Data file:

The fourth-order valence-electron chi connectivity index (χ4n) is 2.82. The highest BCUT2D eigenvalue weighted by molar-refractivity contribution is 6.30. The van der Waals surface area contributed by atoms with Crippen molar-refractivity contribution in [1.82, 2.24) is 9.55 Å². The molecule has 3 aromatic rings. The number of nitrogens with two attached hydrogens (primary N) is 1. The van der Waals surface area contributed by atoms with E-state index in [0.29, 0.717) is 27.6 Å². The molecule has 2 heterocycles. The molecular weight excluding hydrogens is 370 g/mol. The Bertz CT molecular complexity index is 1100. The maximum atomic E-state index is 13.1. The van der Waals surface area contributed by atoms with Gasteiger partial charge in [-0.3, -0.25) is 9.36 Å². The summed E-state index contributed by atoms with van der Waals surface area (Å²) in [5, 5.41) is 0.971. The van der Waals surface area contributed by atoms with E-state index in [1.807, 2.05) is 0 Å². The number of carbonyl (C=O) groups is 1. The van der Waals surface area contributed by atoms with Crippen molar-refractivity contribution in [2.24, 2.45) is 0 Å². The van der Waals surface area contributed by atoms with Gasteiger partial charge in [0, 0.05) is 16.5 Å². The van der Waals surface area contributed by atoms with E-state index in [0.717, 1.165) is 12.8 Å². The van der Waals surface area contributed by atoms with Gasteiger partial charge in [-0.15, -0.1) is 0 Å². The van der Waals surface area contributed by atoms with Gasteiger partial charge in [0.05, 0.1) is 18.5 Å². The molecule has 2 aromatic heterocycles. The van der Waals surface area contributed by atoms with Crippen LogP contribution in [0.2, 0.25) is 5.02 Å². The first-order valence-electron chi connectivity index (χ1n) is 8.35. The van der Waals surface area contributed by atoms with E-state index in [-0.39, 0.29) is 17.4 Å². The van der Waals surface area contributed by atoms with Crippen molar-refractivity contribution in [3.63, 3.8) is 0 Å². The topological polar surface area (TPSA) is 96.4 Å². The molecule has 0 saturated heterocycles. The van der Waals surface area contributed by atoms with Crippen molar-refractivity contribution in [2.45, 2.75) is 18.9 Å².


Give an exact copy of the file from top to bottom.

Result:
The fourth-order valence-electron chi connectivity index (χ4n) is 2.82. The highest BCUT2D eigenvalue weighted by molar-refractivity contribution is 6.30. The van der Waals surface area contributed by atoms with Crippen molar-refractivity contribution in [1.82, 2.24) is 9.55 Å². The molecule has 3 aromatic rings. The number of nitrogens with two attached hydrogens (primary N) is 1. The van der Waals surface area contributed by atoms with E-state index in [0.29, 0.717) is 27.6 Å². The molecule has 2 heterocycles. The molecular weight excluding hydrogens is 370 g/mol. The Bertz CT molecular complexity index is 1100. The maximum atomic E-state index is 13.1. The van der Waals surface area contributed by atoms with Gasteiger partial charge in [-0.3, -0.25) is 9.36 Å². The summed E-state index contributed by atoms with van der Waals surface area (Å²) in [5, 5.41) is 0.971. The van der Waals surface area contributed by atoms with E-state index in [1.807, 2.05) is 0 Å². The number of carbonyl (C=O) groups is 1. The van der Waals surface area contributed by atoms with Crippen molar-refractivity contribution in [2.24, 2.45) is 0 Å². The van der Waals surface area contributed by atoms with Gasteiger partial charge in [0, 0.05) is 16.5 Å². The van der Waals surface area contributed by atoms with E-state index in [0.717, 1.165) is 12.8 Å². The van der Waals surface area contributed by atoms with Gasteiger partial charge in [-0.15, -0.1) is 0 Å². The van der Waals surface area contributed by atoms with Gasteiger partial charge in [0.05, 0.1) is 18.5 Å². The molecule has 2 aromatic heterocycles. The van der Waals surface area contributed by atoms with Crippen LogP contribution in [0.2, 0.25) is 5.02 Å². The first-order valence-electron chi connectivity index (χ1n) is 8.35. The van der Waals surface area contributed by atoms with E-state index in [-0.39, 0.29) is 17.4 Å². The van der Waals surface area contributed by atoms with Crippen molar-refractivity contribution in [3.63, 3.8) is 0 Å². The topological polar surface area (TPSA) is 96.4 Å². The molecule has 0 saturated heterocycles. The van der Waals surface area contributed by atoms with Crippen molar-refractivity contribution in [2.45, 2.75) is 18.9 Å².